Article by Tom Haxton

HeroX caught up with Tracy Gil at NASA, to find out why they have turned to crowdsourcing and why the Lunar Delivery Challenge is so important.

NASA and Crowdsourcing

NASA has clearly embraced crowdsourcing. There are currently three live NASA competitions on HeroX with the most recent challenge being NASA’s Lunar Delivery Challenge. HeroX caught up with Tracy Gil, Engineering Project Manager at NASA, to find out why an organization with thousands of research scientists and an annual budget worth over $20 billion dollars has turned to crowdsourcing for solutions and why the Lunar Delivery Challenge is so important to NASA.


HeroX – “Why are you looking to crowdsourcing to solve this challenge?”

Tracy Gil, NASA - “Crowdsourcing has become a valuable tool in the NASA toolkit, providing valuable perspectives that can be very different from those that are in the aerospace industry. Engaging the public allows NASA to tap into the experience of academia, private individuals, small business, and more. This enables NASA to capture lessons and recommendations from those engaged in relevant industries on Earth such as construction, transportation and, in this case, logistics. Those inputs may further directions of interest for NASA or point in completely new directions.”


The Challenge of Lunar Missions

The HeroX Blog has already looked at some of the weird stuff already taken into space and investigated what resources could be found on the moon and it is clear that lunar logistics will be a key factor in the success of future missions.


HeroX – “Why is this Lunar Delivery Challenge important to NASA?”

Tracy Gil, NASA  – “To make the operations on the moon sustainable, those operations have to become simple and repeatable. For most people on Earth, not much thought is normally put into the process for goods to be transported from manufacturing sites to retailers all over the world. To establish a permanent presence on the moon, the end-to-end process for getting supplies and equipment from Earth to the Moon should be nearly as simple for those on the receiving end on the surface of the Moon.


HeroX – “Why is this the right time for the challenge?”

Tracy Gil, NASA  – “There is no better time to design in flexibility and evolution into a system than at the beginning of that process. For lunar exploration, that time is now. A low Earth orbit economic sphere from human spaceflight has been established with the International Space Station and with budding commercial orbital and suborbital spaceflight opportunities. Now that sphere of influence can be extended to the moon via an effective logistics and transportation pipeline.”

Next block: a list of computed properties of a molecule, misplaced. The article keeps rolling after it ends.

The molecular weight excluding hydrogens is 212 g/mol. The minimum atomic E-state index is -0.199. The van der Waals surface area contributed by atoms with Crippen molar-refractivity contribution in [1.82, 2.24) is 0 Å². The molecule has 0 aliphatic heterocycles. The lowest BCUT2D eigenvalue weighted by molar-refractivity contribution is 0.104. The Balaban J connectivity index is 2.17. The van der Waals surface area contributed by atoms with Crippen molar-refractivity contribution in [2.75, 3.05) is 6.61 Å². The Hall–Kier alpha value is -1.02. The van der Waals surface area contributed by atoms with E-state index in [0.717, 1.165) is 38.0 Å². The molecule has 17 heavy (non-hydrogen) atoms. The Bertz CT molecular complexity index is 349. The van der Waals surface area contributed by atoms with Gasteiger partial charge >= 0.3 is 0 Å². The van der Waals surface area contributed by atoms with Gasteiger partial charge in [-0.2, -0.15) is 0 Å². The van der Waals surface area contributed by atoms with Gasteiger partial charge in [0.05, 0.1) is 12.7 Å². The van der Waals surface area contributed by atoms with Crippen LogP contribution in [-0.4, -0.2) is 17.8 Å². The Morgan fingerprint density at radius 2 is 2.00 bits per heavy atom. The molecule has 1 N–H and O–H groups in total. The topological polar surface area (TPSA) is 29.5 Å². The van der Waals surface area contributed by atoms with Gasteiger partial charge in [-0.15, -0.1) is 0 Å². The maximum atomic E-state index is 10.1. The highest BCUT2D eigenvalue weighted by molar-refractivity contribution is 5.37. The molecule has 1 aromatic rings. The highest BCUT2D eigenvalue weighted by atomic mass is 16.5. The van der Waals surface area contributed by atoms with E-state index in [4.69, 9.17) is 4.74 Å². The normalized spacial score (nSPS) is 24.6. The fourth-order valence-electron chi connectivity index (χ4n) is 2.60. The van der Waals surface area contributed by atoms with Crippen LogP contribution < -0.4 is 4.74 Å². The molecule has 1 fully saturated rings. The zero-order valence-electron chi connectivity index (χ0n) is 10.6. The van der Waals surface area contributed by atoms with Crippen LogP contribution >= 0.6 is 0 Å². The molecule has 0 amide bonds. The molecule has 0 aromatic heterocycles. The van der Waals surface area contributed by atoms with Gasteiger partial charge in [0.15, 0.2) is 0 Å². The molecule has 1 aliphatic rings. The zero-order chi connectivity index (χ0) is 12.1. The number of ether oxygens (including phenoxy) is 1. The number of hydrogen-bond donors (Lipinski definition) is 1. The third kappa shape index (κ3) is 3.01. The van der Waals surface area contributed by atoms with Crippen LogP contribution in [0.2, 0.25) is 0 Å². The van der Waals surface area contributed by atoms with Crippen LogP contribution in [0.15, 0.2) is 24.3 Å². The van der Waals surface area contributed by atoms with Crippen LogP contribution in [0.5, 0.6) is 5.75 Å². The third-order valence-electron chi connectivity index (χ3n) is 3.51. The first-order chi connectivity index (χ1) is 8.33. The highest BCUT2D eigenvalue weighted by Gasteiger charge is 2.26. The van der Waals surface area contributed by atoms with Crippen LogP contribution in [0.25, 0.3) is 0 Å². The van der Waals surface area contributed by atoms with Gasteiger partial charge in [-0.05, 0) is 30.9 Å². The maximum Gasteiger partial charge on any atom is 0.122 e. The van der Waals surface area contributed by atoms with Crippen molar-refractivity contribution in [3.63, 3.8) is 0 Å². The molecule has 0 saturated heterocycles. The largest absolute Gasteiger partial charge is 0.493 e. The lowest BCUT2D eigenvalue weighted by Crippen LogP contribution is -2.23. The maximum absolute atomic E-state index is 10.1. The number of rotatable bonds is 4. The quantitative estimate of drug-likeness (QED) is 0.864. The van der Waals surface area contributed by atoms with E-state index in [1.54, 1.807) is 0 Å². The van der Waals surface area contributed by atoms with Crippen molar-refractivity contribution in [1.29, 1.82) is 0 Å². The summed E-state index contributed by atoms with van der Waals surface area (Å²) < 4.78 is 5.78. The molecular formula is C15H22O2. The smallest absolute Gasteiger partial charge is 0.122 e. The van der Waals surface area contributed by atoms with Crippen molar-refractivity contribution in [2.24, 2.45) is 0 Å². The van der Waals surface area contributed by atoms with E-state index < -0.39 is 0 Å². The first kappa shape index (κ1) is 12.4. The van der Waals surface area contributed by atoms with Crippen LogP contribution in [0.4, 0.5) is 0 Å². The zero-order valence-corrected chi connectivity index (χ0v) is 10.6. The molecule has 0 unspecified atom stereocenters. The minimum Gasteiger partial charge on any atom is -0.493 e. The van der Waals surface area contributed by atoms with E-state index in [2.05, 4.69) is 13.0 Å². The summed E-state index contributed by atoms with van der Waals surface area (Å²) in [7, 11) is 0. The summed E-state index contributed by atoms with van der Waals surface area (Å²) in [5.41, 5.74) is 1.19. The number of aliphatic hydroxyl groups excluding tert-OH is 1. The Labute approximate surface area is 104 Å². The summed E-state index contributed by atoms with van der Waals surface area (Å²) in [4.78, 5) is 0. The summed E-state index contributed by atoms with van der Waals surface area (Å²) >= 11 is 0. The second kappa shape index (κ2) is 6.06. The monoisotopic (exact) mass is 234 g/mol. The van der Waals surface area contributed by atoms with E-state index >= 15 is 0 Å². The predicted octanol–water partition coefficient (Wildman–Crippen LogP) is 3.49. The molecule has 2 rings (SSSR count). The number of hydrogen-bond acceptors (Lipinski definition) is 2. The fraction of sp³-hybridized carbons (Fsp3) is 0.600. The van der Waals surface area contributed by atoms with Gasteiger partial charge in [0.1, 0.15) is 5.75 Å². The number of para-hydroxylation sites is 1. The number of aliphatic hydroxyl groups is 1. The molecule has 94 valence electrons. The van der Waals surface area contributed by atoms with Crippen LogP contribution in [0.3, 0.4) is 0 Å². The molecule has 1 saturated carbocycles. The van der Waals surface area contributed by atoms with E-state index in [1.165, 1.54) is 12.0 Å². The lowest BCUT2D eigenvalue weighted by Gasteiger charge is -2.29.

The Connection to Artemis

The Artemis program aims to put the first woman and the next man on the moon by the end of 2024 as a first step to a sustainable lunar presence.

HeroX – “How does this challenge contribute to the Artemis program?”

Tracy Gil, NASA – “One of the goals of the Artemis program is to collaborate with our commercial and international partners and establish sustainable exploration on the Moon by the end of the decade. Standardizing the approach to offloading cargo on the moon allows the infrastructure to support a variety of vehicles that may come from domestic and international partners both governmental and commercial.”


HeroX – “What do you feel is the crux of the problem?”

Tracy Gil, NASA – “The challenge of this problem is finding ways to effectively handle a variety of payload masses and sizes of cargo whether small and compact, large and unwieldy or anything in between. That may require analyzing possibilities for optimizing solutions for all items or breaking them down into groups, each handled in according to a set of relevant characteristics.”


Advice from NASA for HeroX Solvers 

Tracy had this final piece of advice for our citizen science space innovators:

I would encourage participation from anyone who has a suggestion that provides a solution, or even partial solution, to create an effective method to offload cargo on the moon.

Fourteen teams were previously awarded prizes by NASA for miniaturized payload designs as part of the Commercial Lunar Payload Services (CLPS) programme. The NASA Lunar Delivery Challenge is now seeking innovative solutions for unloading payloads from these CLPS lunar landers as well as the crewed Human Landing System (HLS).